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Thomas Edwards, c.1815-1883.

Thomas Edwards was born in approx 1815 at Glascoed, the son of James Edwards and Ann Jones. His father James was born c. 1780 somewhere in Monmouthshire, according to the 1841 census. James was a shoemaker by trade. Ann was born c. 1781 at Glascoed. The couple had married on 25th February 1803 at Usk Parish Church and had at least three children: Leonard (Christened on 11 Mar 1804 at Usk), James (Chr 5th Apr 1808 at Usk), Thomas being the third.

The family lived at Pentwyn, Glascoed (there were two Pentwyns on the 1841 census) - their Pentwyn was the one near the Cwm farms and Twyn farms. It was almost certainly re-named Cherry Orchard by the time of the 1871 census, since this would fit in with the positioning of the houses on the census and we lose the duplicate Pentwyns by this date. Certainly, from 1871, the Edwards’ were living at Cherry Orchard, not Pentwyn. A logic for naming their house “Cherry Orchard” can be deduced from the sad events noted in the final paragraph on this page.

Thomas became an Agricultural labourer initially then a farmer of 14 acres by 1861. He did not have an occupation listed in 1871 or 1881.

He was one of the “Glascoed rioters”, a dispute where most of the villagers rose up against a couple of farmers/ cottagers who had started to enclose Glascoed common. It’s worth reading the whole story of the Glascoed riots here.

I’ve reproduced the places where Thomas’ individual words and actions were reported:

“Thos. Edwards … (and about 20 others) … were charged at the instance of James Meredith, with having, at the hamlet of Glascoed, assembled together with other persons, and unlawfully and riotously disturbed the public peace, to the terror and alarm of Her Majesty’s subjects, on the 11th day of February last.” …

 … “About 3 o’clock on the afternoon of the 11th February last, the whole of the defendants except Wm. Morgan, the elder of the Hill, came up to my ground, and I leaned on the fence and told them not to touch it. Thomas Edwards struck in the bank with a maddock, and said “go on.” Job Lewis struck in next, and then John Williams. John Williams cut the young quick off, with a hacker. They all then went to work. They pulled the fence down, - cut the trees down, and burnt them, - pulled up a hedge of gooseberry bushes, and burnt them, - and cut all the fences down around two pieces of land. They did not cut the fence down round the piece by the house. They cut the apple trees down on the piece I have had 20 years.”  …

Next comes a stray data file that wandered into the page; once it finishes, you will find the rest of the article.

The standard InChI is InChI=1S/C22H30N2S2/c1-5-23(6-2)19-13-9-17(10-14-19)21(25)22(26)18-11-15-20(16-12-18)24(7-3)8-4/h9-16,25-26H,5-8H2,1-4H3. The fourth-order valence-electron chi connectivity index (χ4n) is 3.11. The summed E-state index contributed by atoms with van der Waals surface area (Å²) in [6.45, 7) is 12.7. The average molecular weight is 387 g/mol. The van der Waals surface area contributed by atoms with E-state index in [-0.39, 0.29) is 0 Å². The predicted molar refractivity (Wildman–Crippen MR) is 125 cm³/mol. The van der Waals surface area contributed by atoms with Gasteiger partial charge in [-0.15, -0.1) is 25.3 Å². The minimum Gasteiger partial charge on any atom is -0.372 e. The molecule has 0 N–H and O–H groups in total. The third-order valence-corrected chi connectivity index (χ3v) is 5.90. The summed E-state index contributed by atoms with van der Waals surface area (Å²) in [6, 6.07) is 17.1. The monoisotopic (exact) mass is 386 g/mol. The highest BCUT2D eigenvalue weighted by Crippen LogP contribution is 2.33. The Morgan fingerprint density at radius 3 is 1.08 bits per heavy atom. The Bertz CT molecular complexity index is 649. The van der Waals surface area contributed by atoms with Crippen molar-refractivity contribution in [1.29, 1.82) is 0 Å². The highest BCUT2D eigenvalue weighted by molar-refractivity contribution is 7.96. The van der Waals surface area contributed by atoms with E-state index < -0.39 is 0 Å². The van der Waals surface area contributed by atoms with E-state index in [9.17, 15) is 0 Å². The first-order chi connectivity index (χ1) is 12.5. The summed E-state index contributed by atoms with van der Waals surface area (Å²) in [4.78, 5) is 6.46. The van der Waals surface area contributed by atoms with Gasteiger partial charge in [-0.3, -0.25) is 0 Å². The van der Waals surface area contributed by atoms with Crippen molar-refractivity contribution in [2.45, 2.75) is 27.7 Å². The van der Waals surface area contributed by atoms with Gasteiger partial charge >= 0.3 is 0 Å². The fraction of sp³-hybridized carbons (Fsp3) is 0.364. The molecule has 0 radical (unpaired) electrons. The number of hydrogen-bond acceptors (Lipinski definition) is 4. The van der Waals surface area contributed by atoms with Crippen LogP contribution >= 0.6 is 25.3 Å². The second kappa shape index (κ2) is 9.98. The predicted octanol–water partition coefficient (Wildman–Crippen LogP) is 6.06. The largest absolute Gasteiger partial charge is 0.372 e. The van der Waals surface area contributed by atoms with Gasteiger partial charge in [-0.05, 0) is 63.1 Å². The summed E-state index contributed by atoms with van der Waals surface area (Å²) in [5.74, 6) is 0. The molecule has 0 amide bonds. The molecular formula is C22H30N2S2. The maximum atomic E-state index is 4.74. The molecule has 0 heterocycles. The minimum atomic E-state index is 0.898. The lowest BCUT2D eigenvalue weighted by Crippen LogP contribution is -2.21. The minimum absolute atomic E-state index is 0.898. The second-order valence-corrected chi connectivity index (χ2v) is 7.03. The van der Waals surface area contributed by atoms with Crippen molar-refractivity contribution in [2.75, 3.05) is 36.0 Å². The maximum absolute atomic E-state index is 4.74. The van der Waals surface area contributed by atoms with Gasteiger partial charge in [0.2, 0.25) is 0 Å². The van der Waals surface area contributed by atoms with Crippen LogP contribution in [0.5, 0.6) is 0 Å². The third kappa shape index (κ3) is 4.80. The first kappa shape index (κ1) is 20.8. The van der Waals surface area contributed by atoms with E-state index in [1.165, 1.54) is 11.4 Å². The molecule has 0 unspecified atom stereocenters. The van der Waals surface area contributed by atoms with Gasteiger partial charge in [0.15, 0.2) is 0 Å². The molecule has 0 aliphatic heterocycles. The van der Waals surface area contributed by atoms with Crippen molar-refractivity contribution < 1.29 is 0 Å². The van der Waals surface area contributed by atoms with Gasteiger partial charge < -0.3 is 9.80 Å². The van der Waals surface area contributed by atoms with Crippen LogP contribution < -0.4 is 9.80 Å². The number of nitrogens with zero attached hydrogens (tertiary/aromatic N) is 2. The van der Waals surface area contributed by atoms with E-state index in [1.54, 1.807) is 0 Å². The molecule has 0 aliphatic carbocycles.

… “They all then stuck into it and pulled down the fences, cut down the trees and made a bon-fire with them, as before described. William Morgan’s wife brought two jars full of drink; the servant maid from William Morgan’s two jars full. Thomas Edwards a jar full.”  …

 … “John Jenkins, laborer, saw Thomas Edwards begin to pull down Meredith’s fence.”  …

 … “By Mr. Owen: My instructions were only to prevent a breach of the peace. I saw most of the persons charged, putting down Roberts’s fence. I heard Mr. James Jenkins tell Thos. Edwards to go on with his work. I saw bon-fires lit. I saw one of the defendants dig up a cherry tree at Meredith’s. Job Lewis came to some of them who were standing by the fire, and said “you lazy devils, why don’t you go to work.” Thomas Edwards asked me to go and prevent the women from shooting them, whilst they pulled the fences down. By Mr. Blount: I think Mr. Meredith was struck by accident.”  …

 … “Miss Roberts, who told him that her uncle and brother had gone to the common to prevent the fences being taken down, and that he was to go there to protect them. Was told by Thos. Edwards, one of the defendants, that Mrs Meredith had threatened to shoot the first man that came there. Saw no guns brought, nor anyone assaulted. Meredith was there the whole time; witness did not hear him say anything, nor see any one assault him.”  …

His wife, Maria, died tragically young, having fallen from a Cherry tree in 1862. Thomas was left to bring up their three young children (Ann, James and Leonard) and apparently never re-married. He died in 1883 and was buried in the Usk parish (not sure whether at Glascoed or Usk) on 29th April 1883.

See his “family tree” in the names database for further details.


Census: 1841, 1851, 1861, 1871, 1881

Usk Parish Burial Register: 1883